Brooklyn Nets Morning Dish: A deep dive into Caris LeVert and a playoff push

Mandatory Copyright Notice: Copyright 2018 NBAE (Photo by Nathaniel S. Butler/NBAE via Getty Images)
Mandatory Copyright Notice: Copyright 2018 NBAE (Photo by Nathaniel S. Butler/NBAE via Getty Images) /

In the Friday edition of the Brooklyn Nets Morning Dish, we share a deep dive into Caris LeVert’s role in a playoff push and the fill-in who must step up.

It’s the end of the work week and we begin the Friday edition of the Brooklyn Nets Morning Dish with a look at how Caris LeVert had the Nets on a trajectory to not end their work for the 2018-19 season when the regular season was done.

Jackson Frank of The Step Back took an in-depth dive into LeVert’s breakout this season and how his emergence as the go-to player for Brooklyn had the Nets on a path toward a playoff spot.

"On the ball, he was Brooklyn’s jailbreak scorer — exactly the type of player (coach Kenny) Atkinson’s offense has longed for late in games when the free-flowing attack slows down and it’s time for a bucket.LeVert ranked in the 83rd percentile (1.03 points per possession) as a pick-and-roll ball-handler and was roasting switches in isolation (97th percentile, 1.27 PPP). Nurturing those marks was his 57 percent shooting on forays to the rim, which ranked 10th among the 91 players with 60-plus drives before Monday."

Frank also pointed out LeVert’s improvements as a catch-and-shoot threat from 3-point range and as a cutter.

His conclusion was that LeVert had shown the tools necessary to be a go-to scorer, a piece that is essential for playoff teams and something the Nets have not had since Atkinson took over the coaching reins.

The Indiana Pacers may never regret the trade that sent LeVert’s rights to Brooklyn for veteran forward Thaddeus Young, given what Young has done for the Pacers, but history might show that to be one of the first big steals for general manager Sean Marks.

Medical miracle? One doctor says yes

Much has been made of how similar the injury sustained by Caris LeVert was to earlier injuries to Paul George and Gordon Hayward.

Dr. Rajpal Brar posted a video for a site called The Injury Insight that LeVert’s prognosis was indeed a very rare best-case scenario.

"… [T]he Nets’ medical staff diagnosed Caris LeVert with a right foot subtalar dislocation with no fractures and moderate ligament damage. Further, they were quite confident he would be back this season. It’s the rare best case scenario."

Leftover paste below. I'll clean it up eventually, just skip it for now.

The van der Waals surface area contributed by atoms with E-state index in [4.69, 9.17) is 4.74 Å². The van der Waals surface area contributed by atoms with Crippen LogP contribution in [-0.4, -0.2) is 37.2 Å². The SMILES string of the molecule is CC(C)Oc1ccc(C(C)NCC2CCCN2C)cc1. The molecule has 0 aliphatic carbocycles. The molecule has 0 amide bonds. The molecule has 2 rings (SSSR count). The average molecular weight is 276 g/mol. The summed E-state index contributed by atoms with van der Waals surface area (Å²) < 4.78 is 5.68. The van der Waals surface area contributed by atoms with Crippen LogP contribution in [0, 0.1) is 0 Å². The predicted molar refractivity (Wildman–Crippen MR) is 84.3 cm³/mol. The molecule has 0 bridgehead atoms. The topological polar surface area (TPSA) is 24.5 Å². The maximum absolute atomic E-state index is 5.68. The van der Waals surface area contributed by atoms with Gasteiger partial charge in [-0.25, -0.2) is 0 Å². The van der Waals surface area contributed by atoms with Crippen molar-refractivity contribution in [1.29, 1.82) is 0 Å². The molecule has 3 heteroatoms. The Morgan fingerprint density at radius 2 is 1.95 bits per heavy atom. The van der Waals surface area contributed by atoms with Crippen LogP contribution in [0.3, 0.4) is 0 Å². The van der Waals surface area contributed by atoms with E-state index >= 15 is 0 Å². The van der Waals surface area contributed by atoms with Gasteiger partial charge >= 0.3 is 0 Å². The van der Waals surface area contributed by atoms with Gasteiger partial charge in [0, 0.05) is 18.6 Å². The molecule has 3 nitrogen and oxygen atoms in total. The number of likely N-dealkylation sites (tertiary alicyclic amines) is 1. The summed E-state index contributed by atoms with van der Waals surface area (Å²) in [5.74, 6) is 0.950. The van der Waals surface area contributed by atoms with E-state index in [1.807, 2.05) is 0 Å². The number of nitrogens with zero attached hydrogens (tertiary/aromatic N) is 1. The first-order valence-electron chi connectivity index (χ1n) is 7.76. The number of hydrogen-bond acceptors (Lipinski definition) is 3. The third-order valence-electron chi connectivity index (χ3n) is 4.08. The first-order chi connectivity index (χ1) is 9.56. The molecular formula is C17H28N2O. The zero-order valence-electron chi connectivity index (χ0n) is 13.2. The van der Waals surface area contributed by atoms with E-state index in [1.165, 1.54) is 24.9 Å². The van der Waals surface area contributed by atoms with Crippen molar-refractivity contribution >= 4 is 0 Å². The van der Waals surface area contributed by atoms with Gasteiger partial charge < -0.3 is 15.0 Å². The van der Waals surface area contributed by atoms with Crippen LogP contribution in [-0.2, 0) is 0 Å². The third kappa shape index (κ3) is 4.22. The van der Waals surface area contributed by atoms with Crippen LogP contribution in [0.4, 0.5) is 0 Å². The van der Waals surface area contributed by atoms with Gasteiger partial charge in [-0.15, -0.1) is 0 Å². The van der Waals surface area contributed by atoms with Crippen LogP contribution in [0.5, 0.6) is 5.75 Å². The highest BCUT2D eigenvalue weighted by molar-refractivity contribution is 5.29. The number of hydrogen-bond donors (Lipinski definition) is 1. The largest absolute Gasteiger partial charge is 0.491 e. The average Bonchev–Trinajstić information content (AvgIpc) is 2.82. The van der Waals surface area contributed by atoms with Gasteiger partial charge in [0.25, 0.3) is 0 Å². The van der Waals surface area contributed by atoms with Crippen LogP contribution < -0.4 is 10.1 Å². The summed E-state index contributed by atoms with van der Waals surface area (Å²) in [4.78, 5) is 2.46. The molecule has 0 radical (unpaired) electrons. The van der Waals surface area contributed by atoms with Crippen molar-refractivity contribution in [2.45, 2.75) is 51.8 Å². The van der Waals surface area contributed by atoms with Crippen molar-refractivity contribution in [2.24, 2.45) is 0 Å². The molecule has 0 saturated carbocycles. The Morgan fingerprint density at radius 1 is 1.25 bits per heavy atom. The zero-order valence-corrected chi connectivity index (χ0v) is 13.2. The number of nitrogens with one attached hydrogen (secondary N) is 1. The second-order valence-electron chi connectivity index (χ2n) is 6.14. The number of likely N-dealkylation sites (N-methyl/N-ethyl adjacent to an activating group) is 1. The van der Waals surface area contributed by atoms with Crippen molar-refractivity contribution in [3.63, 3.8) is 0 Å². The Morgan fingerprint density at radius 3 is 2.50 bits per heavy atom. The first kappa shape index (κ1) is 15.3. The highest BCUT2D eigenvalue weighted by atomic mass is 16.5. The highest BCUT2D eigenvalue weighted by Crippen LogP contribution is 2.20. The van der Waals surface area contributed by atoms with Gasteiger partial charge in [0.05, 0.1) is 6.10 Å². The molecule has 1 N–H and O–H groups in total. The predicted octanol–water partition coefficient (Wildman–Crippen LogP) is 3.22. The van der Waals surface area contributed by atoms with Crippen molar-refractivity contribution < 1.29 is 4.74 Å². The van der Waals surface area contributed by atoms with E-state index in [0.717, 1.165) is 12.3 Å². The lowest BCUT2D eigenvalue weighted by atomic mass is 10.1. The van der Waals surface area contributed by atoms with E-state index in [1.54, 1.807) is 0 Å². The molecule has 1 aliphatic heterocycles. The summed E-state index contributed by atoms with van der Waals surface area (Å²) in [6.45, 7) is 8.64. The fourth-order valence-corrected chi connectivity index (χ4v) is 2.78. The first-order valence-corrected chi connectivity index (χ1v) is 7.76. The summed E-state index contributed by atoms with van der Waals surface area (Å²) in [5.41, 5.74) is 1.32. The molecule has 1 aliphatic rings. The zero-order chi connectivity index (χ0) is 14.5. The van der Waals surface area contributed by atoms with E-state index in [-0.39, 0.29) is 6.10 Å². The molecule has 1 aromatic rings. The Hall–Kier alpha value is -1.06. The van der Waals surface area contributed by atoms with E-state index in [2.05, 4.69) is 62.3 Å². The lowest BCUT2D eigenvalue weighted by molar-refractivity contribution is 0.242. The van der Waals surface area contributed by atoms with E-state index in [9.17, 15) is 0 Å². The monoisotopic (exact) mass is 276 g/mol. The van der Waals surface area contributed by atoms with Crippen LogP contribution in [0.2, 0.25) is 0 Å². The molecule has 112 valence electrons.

In the video, Brar discussed what a subtalar dislocation is (I freely admit I had no idea until I looked it up), the rarity of LeVert’s injury, a return timetable and any long-term risks LeVert faces.

Disclaimer: The timetable Brar issues is not an official one. The Nets have said there is no timetable as of yet for LeVert’s return.

Crabbe must clamp down on chance

It was a bit of a surprise to some when Allen Crabbe was inserted into the starting lineup in place of Caris LeVert for the Brooklyn Nets when they hosted the Miami Heat on Wednesday.

A player who had emerged as the team’s best offensive threat replaced by the player who had through 14 games provided the team’s with its biggest offensive letdown.

Crabbe missed most of the team’s final three preseason games after spraining his left ankle very early in the second rehearsal game. It was a scenario very similar to last season, when Crabbe hurt the left ankle and shot the ball poorly upon his return.

Crabbe’s early-season slump in 2017-18, however, looks like the second coming of Stephen Curry when compared to what Crabbe has done this season since returning.

He missed the opener before coming back for the home opener on Oct. 19 and prior to Wednesday’s game had shot 25.2 percent overall and 26.9 percent from 3-point range. Those are not misprints.

In 26 minutes before fouling out against the Heat, Crabbe scored six points on 2-of-6 shooting, going 2-of-4 from deep.

Crabbe is averaging 5.9 fewer minutes per game this season (23.4 compared to 29.3), but his scoring is down from 13.2 points per game to just .6.5. However, he is averaging 1.3 turnovers per game this season, up from 1.0 per game a season ago.

So he has that going for him.

Crabbe told Zach Braziller of the New York Post on Thursday that it is a process.

"“It’s just really something I’m going through right now and I’ve got to figure it out. Especially wit the injury to Caris, guys have to step up, including myself. I just gotta stay positive about it and understand that it will pass and I’ll get back to my normal self eventually.”"

Not to put too fine a point on it, but Crabbe is the Nets’ highest-paid player at $18.5 million this season and has a player option for next season at the same amount.

He has scored in single figures in each of his last nine games, with his season-high of 14 points coming on Oct. 28 in the loss at home to the Golden State Warriors, also the only game this season he’s shot better than 50 percent from beyond the arc (4-for-7).

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When attempting to replace nearly 20 points per game, anything Crabbe could do to get himself back to past form would be a big help for the Nets.